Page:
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A certain prolific e-mailer, who shall remain nameless (but who happens to have filled my life for the last 42 years), keeps filling my inbox with messages about biochar. So that I will not be accused of ignoring this fascinating topic here are my thoughts on the subject.  And, talking about biochar opens the whole topic of biomass fuels and the complications (is nothing ever easy in this energy debate?) of carbon release vs. carbon sequestration when using plant based fuel.

Biochar has one major problem - it is not at all photogenic

The simplistic argument is that by using wood and other plant material we are being carbon neutral.  The tree would have died and given up its carbon anyway, so why not burn it, use the energy and plant another tree to replace it?  The problems with that simple model are many.  First, timing; the carbon is released now, the replacement tree will take years to grow.  OK, so we use grass, burn now, grow back in a few months. Second: not all the carbon in a crop is released when it is left to rot back into the ground.  It is taken up by bacteria and goes to replenish the top-soil (which is another commodity being lost in our agri-business world).  And a tree converted to other things like buildings, furniture, and even newsprint will store the carbon for a long time, rather than giving it up now.

I have a logical problem with biofuel; the essential factor in growing plants is sunlight.  So why employ an exquisitely complex living material that takes land and water and nutrients from the soil to simply burn as an energy source – when we can just take the sunlight directly and use it to generate electricity?  OK, so we can transport biofuels to the point of use, and we can store it, burn it day or night, summer and winter.  A major consideration I grant you, but the ability to store sun-generated electricity exists and we should move in that direction as fast as we can.

Which brings me to my great gut fear about biofuels; actually not so much gut as a realistic analysis of what has already happened around the world.  As soon as the need for a cheap plant product arises, be it for ethanol production, or woodchips for paper, then large tracts of land are given to monocultures to produce the required species.  The long term impacts are loss of plant and animal diversity, depletion of the soil, displacement of local populations, salination, interference with water run off and so forth.  I have seen this in the Tasmanian blue-gum (a eucalyptus species) plantations in south-west Australia – used for wood-chips, and at second hand by the increases in food prices due to ethanol production.

In Germany burning wood and wood pellets as supplementary fuel to energy efficient houses is one recommend alternative to conventional fuels like oil and gas.  The argument is that the wood, and the pellets, are waste products of normal forest management and wood products manufacture (a large amount of the pellets come from sawdust waste from wood floor makers).  It’s hard to argue against the German approach given their mania for making houses more efficient, and given their solar leadership.  As long as the burning of biomass is a sideline, using waste, I guess it makes sense at least in the short term.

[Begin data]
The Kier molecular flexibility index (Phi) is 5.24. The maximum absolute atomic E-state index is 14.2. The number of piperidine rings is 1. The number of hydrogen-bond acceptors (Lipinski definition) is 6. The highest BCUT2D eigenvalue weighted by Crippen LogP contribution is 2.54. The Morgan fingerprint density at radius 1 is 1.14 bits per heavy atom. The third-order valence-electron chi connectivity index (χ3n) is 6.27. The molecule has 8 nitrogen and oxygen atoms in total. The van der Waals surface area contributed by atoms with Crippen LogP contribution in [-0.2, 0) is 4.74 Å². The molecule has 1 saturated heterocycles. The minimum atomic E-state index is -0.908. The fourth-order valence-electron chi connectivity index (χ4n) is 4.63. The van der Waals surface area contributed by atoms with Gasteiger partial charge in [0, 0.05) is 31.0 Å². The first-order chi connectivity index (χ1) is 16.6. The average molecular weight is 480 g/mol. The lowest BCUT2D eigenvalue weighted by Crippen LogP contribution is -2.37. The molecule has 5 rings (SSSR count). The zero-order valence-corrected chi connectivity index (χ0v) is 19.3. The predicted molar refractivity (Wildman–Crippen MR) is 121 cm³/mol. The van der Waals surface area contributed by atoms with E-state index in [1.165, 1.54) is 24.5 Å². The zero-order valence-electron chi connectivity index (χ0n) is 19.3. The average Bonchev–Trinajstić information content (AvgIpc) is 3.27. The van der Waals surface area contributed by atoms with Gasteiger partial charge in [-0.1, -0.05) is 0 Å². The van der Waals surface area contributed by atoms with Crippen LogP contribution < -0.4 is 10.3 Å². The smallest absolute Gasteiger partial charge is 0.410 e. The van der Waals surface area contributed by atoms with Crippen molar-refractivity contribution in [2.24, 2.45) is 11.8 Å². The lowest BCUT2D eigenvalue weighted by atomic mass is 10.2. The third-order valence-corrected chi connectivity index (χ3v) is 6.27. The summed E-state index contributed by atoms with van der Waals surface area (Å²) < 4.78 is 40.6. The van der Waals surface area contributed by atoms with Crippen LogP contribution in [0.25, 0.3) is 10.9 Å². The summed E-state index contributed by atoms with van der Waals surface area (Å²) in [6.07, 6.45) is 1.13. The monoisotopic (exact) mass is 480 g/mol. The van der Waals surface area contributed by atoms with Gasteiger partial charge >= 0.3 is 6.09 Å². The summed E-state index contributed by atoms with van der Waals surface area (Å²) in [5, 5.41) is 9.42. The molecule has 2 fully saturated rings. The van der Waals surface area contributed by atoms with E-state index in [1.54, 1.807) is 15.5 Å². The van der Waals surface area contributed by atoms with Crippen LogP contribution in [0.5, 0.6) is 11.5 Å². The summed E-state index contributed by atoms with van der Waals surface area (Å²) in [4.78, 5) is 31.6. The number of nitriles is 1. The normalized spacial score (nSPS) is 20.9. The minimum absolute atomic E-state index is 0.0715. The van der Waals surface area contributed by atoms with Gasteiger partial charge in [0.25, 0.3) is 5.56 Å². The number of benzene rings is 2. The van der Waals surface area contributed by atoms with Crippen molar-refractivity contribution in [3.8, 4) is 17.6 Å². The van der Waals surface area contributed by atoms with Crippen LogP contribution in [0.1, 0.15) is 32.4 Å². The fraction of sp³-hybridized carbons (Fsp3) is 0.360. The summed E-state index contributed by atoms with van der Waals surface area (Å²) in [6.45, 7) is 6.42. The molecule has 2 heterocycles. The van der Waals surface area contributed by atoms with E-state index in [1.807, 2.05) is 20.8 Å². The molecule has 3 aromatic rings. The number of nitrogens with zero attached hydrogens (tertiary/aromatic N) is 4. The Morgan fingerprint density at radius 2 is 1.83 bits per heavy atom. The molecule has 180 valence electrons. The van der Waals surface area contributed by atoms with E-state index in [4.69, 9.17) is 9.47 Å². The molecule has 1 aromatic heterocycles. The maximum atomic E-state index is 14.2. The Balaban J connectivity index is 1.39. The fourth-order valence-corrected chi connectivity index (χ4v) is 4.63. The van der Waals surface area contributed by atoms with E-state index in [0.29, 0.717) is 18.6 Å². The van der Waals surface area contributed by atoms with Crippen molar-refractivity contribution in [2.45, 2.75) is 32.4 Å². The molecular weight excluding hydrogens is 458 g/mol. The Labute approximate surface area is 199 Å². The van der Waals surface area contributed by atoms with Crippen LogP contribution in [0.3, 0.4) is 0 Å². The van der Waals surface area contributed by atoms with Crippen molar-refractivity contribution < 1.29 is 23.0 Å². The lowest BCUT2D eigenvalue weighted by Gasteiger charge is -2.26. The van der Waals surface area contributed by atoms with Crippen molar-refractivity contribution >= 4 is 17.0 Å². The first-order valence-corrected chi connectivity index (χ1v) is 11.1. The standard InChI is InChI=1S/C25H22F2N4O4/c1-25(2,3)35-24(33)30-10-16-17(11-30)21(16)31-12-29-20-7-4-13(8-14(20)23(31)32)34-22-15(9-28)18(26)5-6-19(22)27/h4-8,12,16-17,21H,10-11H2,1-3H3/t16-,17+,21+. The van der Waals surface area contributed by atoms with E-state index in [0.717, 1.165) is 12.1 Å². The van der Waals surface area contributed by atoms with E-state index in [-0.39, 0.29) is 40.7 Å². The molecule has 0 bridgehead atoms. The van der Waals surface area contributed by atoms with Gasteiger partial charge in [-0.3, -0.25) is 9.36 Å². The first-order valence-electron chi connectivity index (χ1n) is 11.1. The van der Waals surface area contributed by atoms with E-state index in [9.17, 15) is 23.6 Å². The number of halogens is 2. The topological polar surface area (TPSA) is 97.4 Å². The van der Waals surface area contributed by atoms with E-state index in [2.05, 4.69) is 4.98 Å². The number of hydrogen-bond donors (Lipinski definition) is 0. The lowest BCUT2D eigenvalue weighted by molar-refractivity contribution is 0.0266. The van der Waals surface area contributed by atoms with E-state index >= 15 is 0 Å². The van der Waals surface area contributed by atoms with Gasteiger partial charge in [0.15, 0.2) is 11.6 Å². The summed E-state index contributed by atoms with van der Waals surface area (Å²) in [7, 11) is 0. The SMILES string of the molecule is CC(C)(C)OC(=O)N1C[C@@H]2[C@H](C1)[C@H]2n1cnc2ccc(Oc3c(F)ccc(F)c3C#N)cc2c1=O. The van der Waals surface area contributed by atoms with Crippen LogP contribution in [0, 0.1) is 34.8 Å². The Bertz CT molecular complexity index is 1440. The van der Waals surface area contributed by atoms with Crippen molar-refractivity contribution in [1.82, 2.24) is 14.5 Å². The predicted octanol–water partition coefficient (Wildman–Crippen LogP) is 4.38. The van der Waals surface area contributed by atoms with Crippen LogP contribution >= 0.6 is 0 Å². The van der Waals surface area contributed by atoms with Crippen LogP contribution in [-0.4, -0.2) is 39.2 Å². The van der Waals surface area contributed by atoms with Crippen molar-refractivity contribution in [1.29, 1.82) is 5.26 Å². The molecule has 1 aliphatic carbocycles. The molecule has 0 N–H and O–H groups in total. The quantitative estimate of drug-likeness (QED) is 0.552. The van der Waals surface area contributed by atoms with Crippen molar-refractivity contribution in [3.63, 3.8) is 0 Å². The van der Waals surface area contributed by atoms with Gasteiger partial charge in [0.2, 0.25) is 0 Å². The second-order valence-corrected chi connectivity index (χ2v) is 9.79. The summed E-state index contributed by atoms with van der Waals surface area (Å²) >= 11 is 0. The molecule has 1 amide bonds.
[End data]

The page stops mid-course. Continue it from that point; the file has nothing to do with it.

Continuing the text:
With all those preconceptions that out of the way – what is biochar anyway?

Wikipedia defines it as “charcoal created by pyrolysis of biomass, and differs from charcoal only in the sense that its primary use is not for fuel, but for biosequestration or atmospheric carbon capture and storage”.

Biochar, like traditional charcoal, is created by heating biomass in a low oxygen environment. The reaction is called “pyrolysis” and once started it is self-sustaining, requiring no further outside energy input. One byproduct of the process is “syngas” which can be used as an alternative fuel substitute.

Source: The International Biochar Initiative

Syngas consists primarily of hydrogen, carbon monoxide, and very often some carbon dioxide.  It can be used as a substitute for natural gas, or further processed to supply synthetic petroleum.  Sounds fantastic, however it has less than half the energy density of natural gas.

What most people get excited about is that the biochar can be plowed back into the soil to enrich it, and there is some evidence that the results, in terms of enhanced fertility, are quite impressive.

Corn grown with and without biochar. (image credit: Nikolaus Foidl/AnthoTerra)

And because the carbon is in a tightly bound molecular structure it decomposes slowly, so storing carbon in the soil, rather than releasing it.

The realists view?

  • It is another technology we need to explore and use.
  • We need to be careful not to hype the benefits – the law of unintended consequences never goes away.  There are voices (like this one, and this) warning of the potential dangers
  • We need to ask the number question!   Assume that sunlight contains 100Watts/m2, plants have a conversion efficiency of about 0.5%, giving just 0.5Watts/m2.  (There are differing numbers for different plant species, and locations, but this number seems a reasonable current average).  You then need to subtract the energy required to farm and process and transport, (and the losses incurred in the process of farming, processing etc.) the delivered fuel, to end up with a net energy output.
  • The value of the biochar in storing carbon and enriching the soil is harder to calculate, but needs to be done before we can jump onto this alternative with full enthusiasm.

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